Friday, February 11, 2011

Streaming textures with SDL 1.3

I was recently asked how to use streaming textures with SDL 1.3, and while it's very simple, I didn't actually find any documentation on how to do it, so here it is!

First, why would you use a streaming texture?

Static textures are designed for sprites and backgrounds and other images that don't change much.  You update them with pixels using SDL_UpdateTexture().

Streaming textures are designed for things that update frequently, every few seconds, or every frame.  You can also update them with SDL_UpdateTexture(), but for optimal performance you lock them, write the pixels, and then unlock them.

Conceptually they're very simple to use:
  1. Call SDL_CreateTexture() with the SDL_TEXTUREACCESS_STREAMING access type
  2. Call SDL_LockTexture() to get raw access to the pixels
  3. Do any pixel manipulation you want
  4. Call SDL_UnlockTexture()
  5. Use the texture in rendering normally.
You can specify any RGB/RGBA or YUV format you want and SDL or the hardware drivers will do the conversion for you on the back end if it's not supported. To get the best speed you'll probably want to create the texture in the first format listed in the renderer info, although at the time of this writing SDL_PIXELFORMAT_ARGB8888 is the optimal format for all renderers. 

You might also want to create a surface from the texture pixels if you're doing old style blitting using other SDL surfaces.  You can do this by creating a surface with no pixel data and then filling the pixel and pitch info in later:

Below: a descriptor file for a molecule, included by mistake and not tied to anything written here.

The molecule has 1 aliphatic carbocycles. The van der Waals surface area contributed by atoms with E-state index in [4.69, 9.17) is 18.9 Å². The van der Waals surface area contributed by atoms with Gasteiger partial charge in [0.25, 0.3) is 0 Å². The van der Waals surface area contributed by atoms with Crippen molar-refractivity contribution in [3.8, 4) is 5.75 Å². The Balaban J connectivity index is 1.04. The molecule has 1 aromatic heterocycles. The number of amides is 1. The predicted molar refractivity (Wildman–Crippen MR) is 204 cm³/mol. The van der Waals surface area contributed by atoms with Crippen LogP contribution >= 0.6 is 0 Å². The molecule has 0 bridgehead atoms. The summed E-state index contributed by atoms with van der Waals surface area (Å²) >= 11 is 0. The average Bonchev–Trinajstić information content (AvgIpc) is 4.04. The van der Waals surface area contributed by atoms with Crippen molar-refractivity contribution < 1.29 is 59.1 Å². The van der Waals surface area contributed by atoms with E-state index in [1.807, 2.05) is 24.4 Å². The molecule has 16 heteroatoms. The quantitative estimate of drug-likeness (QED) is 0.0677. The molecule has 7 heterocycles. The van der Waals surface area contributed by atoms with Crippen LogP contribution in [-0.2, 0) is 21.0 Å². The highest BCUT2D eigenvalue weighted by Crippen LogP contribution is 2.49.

texture = SDL_CreateTexture(renderer,
                            width, height);

surface = SDL_CreateRGBSurfaceFrom(NULL,
                                   width, height,
                                   32, 0,

SDL_LockTexture(texture, NULL,
... draw to surface

I put together a very simple example based on the running moose by Mike Gorchak:



  1. Was hoping it was like megatextures (from the ID tech 5 engine), now I'm dissapoint.

    Still useful, though.

  2. I too was searching for how streaming textures with SDL 1.3 can be done and your post saved me lots of time and efforts.It worked perfectly after some small changes according to my requirements which were quite easy to do.Keep sharing useful information

  3. Thanks a lot for this. Most of the stuff in the test director still seems to be 1.2-based, but in the Moose example I see a bit more how the new stuff is used.

    I find SDL 1.3 is a pretty fun and rewarding way to get back into Linux C programming, something which it has been a couple of years since I mucked about with.

  4. I'm glad you're enjoying it! :)

  5. Dear slouken, where can I download SDL 2.0 libs? I just want to start to use the new paradigm, introduced in 2.0 (working with textures, multiple monitors and so on).

  6. Thank you!! That SDL_PIXELFORMAT_ARGB8888 was the magic bullet, I've been using SDL_PIXELFORMAT_RGBA8888 and that slows down screen redraws!

  7. Hey man very nice article do you think you could help me finish my program? It is based on yours and all I have to do to finish it is to connect my array of pixels to the texture (line 26)
    I believe the issue is that I don't know how to use the SDL_Color pointer. As you'll see I declare it but don't use it, because your example code was a tadbit too advanced for me to understand:
    (THIS IS FROM YOUR EXAMPLE CODE, the part where you populate the array? it is very dense, I'm having trouble breaking through it)
    src = MooseFrames[frame];
    for (row = 0; row < MOOSEPIC_H; ++row) {
    dst = (Uint32*)((Uint8*)pixels + row * pitch);
    for (col = 0; col < MOOSEPIC_W; ++col) {
    color = &MooseColors[*src++];
    *dst++ = (0xFF000000|(color->r<<16)|(color->g<<8)|color->b);